Hoarding Individuals…Sharing Franchises…Teams

In a blog post titled Hoarding Culture or Sharing Culture, Rob Jacobs provides the following descriptions:

Hoarding Culture— teachers and schools keep their expertise, their knowledge, their ideas, and their innovations to themselves.

Sharing Culture—- these teachers know that their fellow teachers, their fellow principals, and their fellow schools can benefit and should benefit from their knowledge, ideas, creativity, and information. Sharers get a “reward” out of helping others benefit from what they know.

Jacobs introduced me to an approach to knowledge management called “Yokoten.”

The Japanese word means “taking from one place to another.” Toyota’s culture is a sharing culture. They correctly understand that knowledge, ideas, and data are organizational resources. A good idea should not be wasted but should be implemented. In addition, and this is key, a good idea should not just be used in a single location, but should be exported to all parts of the organization. Their sharing culture obligates that an individual share with their peers and leaders are expected to circulate good ideas throughout the organization.1

Jacobs’ descriptions fit with the progression flow that I have been identifying for Professional Learning Communities.

(Click on slide to enlarge)

…from individuals meeting to franchises to teams.

At the initial stage, individuals meeting, you often hear people complaining that they have to go to the meeting: “ this is my time I should be doing my work” With the emphasis on MY, it’s a hoarding culture.

The first step forward is when teachers begin helping each other. ”When I had a student like that, I found this worked”… When a teacher’s shared idea or strategy is accepted with appreciation, a sharing culture begins to grow. When teachers find that ideas from colleagues improve student learning, commitment to time in PLCs increases.

Franchises are formed when teacher share their creativity with each other and work together to design instructional or assessment strategies together, such as 9 week common assessments or a unit of instruction. In the early stages of franchising, strategies designed together are implemented individually. A team designs a common assessment but doesn’t look at each other’s lesson plans.

As PLCs progress from franchises toward teams, teachers begin to modify their individual practices to align with others creating a consistent practice that benefits students. A PLC of freshman teachers decides on common notebook criteria for their courses that encourages organizational skills. A 6-7-8 middle school PLC implements common expectations for students over the three years.

At full implementation, PLCs become teams. Members take shared responsibility for student success. On a K-1 -2 vertical PLC where the team has the same students over three years, members share responsibility for all the students across the three years. On a high school science PLC a biology teacher assumes responsibility for students’ success in chemistry.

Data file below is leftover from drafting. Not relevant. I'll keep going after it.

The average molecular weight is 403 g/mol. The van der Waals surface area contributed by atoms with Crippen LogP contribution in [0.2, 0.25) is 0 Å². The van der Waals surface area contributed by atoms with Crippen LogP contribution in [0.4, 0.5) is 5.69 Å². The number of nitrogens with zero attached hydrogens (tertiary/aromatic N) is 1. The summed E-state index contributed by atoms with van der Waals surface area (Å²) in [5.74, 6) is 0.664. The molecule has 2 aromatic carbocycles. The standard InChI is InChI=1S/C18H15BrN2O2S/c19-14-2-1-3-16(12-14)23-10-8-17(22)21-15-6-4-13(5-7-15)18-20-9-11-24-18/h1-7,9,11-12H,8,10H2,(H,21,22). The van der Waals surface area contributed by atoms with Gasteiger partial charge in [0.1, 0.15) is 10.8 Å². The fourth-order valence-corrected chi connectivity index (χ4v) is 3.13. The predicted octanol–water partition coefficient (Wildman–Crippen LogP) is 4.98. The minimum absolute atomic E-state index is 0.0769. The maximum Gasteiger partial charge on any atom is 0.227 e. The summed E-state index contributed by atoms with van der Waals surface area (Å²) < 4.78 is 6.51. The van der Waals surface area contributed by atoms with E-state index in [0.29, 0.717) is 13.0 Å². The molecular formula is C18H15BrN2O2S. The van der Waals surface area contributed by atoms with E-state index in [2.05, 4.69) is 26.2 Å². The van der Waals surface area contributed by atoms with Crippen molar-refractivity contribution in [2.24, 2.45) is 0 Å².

Student achievement is important-too important- for a hoarding culture or working as individuals. Our students deserve the best that sharing and teaming can offer.

1Hoarding Culture or Sharing Culture blog by Rob Jacobs

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3 Responses to “ Hoarding Individuals…Sharing Franchises…Teams ”

  1. Rebecca Says:

    I am a math facilitator. I am trying very hard to get our teachers to post their lesson plans, ideas, creative projects, website resources and assessments to our Wiki. In doing this it will create that sharing community that your are talking about. Once teachers understand that sharing will help us work smarter not harder we will all benefit. As teachers we all have certain lesson plans/units that we have developed more than others. Those are the ones to share. Take a look at what I have started so far and hoping that it catches on. http://tillesesl.pbworks.com
    Thanks for all you do. Rebecca

  2. Rob Jacobs Says:

    Steve, one of the things that you highlighted that I feel is so important is the language that PLC teams use as they move from individual, franchises, and teams. The language used at each level is so revealing. It reminds of the work done around Tribal Leadership by Dave Logan and John King. They point out that at each level the “tribes” are using a different language to describe their situation and work.

    I am sure as PLC move from the individual to the franchise or the team, the language that they are using to describe their work around increasing student achievement sounds different.

    Great post.

  3. Stephen G. Barkley Says:

    Rebecca and Rob

    There is a connection in your two posts… Rob is right that the language will tell where the group is currently functioning… Rebecca..what language are you currently hearing? When the Math teachers see that they are responsible for for all the students success, there is a greater reason to post lessons…more than helping each other, they begin to see a bigger picture. If I have your students from last year it helps to see lessons your did and if you will have my students next year it helps me to see the lessons you are doing… beginning to see that they are on a team planning for student success..

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